I'm not trying to convince you you're wrong. I think you're so wrong, you're not even wrong, therefore I can't even respond to what you said in any reasonable manner. Again, believe what you want to believe, it doesn't much affect me one way or the other.

If you think that's "crabbing at you" or "pissing on you" then I think that's more of a reflection of your worldview, outlook, personality, whatever, than it is anything else. At any rate, I'm done with this line of conversation, since it isn't benefiting anyone. Please, have the last word if you'd like.

Mz, I apologize if I hurt your feelings.

No, you didn't. Best of luck.

Thanks mindcrime, I couldn't have said it better myself. I suppose I should have left my goal out, but I thought it was useful context. Where I live and work (palo alto), modest 3 bedroom homes average $2,000,000. Nice ones bump up into the $5,000,000 range.

I think money's not fun to talk about, since it's easy to hurt someone's feelings due to people having such radically differing worldviews.

I am very ambitious, and personally 500k a year is a good "start" towards success. There's a lot of great books about the power of thought. I like "The Magic Of Thinking Big".

I assume you are almost doing something for living. May be you can come to great ideas and pain points in your OWN business. Most of the great startups started by founders scratching their own itch. You should be more alert while living you daily life.

There is also another method suggested by Pual Graham think about your daily task and imagine them 100 years later. How do you think they will be perfumed in the future?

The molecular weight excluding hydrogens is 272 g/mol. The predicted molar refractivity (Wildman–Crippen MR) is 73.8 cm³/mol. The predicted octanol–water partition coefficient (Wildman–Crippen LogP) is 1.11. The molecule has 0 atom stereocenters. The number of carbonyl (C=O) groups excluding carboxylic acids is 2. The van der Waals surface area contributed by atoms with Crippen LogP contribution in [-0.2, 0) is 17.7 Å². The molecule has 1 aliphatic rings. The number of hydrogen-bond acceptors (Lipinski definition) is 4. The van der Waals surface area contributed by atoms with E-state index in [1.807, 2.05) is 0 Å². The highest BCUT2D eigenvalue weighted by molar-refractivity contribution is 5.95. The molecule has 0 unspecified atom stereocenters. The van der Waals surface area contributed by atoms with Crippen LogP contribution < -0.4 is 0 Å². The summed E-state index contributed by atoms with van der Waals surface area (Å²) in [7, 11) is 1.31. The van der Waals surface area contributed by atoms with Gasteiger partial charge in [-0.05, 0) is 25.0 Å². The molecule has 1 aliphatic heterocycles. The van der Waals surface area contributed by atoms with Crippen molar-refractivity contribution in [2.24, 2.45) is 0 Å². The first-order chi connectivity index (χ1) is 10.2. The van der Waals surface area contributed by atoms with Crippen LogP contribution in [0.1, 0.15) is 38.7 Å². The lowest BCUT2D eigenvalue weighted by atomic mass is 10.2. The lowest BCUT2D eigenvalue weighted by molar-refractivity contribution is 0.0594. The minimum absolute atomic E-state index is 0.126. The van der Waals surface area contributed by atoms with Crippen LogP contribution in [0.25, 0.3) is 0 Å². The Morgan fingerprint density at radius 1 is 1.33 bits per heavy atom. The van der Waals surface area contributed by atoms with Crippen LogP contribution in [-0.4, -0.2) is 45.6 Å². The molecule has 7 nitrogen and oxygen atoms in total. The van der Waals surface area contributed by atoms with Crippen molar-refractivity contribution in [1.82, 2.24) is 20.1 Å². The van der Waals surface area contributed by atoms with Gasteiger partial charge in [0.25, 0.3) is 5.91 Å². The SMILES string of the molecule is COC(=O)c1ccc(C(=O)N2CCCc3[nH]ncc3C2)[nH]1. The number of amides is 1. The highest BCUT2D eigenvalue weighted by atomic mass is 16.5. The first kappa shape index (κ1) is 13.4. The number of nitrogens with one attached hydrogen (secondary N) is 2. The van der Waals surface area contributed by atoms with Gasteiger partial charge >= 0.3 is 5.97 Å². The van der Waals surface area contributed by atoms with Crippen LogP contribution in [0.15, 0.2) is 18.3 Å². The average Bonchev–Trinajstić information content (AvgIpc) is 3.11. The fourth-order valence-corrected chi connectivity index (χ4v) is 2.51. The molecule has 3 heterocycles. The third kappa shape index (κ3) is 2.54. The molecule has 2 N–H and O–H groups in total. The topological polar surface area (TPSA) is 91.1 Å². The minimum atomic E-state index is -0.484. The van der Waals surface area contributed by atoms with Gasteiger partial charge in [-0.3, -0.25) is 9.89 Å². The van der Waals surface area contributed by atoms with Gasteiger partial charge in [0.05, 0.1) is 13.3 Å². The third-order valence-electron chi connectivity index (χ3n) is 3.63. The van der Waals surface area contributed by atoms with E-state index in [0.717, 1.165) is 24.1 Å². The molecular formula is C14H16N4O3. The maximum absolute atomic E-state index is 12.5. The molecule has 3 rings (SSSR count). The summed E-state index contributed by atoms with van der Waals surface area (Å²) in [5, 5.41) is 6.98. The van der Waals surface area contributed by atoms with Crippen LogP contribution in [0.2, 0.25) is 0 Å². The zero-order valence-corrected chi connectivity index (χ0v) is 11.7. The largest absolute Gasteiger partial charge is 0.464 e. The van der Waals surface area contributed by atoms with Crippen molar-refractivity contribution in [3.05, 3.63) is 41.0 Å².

Also here is a recommended read for you if you hadn't read it before David http://www.paulgraham.com/startupideas.html

Thanks Arash for the fantastic resources and thoughts.

I have read that essay by PG numerous times.

I come up with lots of ideas, some I think are quite good. Unfortunately it's hard to find one that I like so much that I stick with it all the way to launch.

Even finishing an MVP is a lot of work, and I'm trying to do a better job of researching up front so I don't waste time.

You either have to find a pain point or just jump into a saturated market with a better product. There is always room for something polished.

For years I've been jumping from wpengine, to posterous, tumblr, blogspot, trying to find a blogging platform that suited my needs. I never liked any of them. So last week I was listening listening music on pandora and heard about squarespace. And checked it later.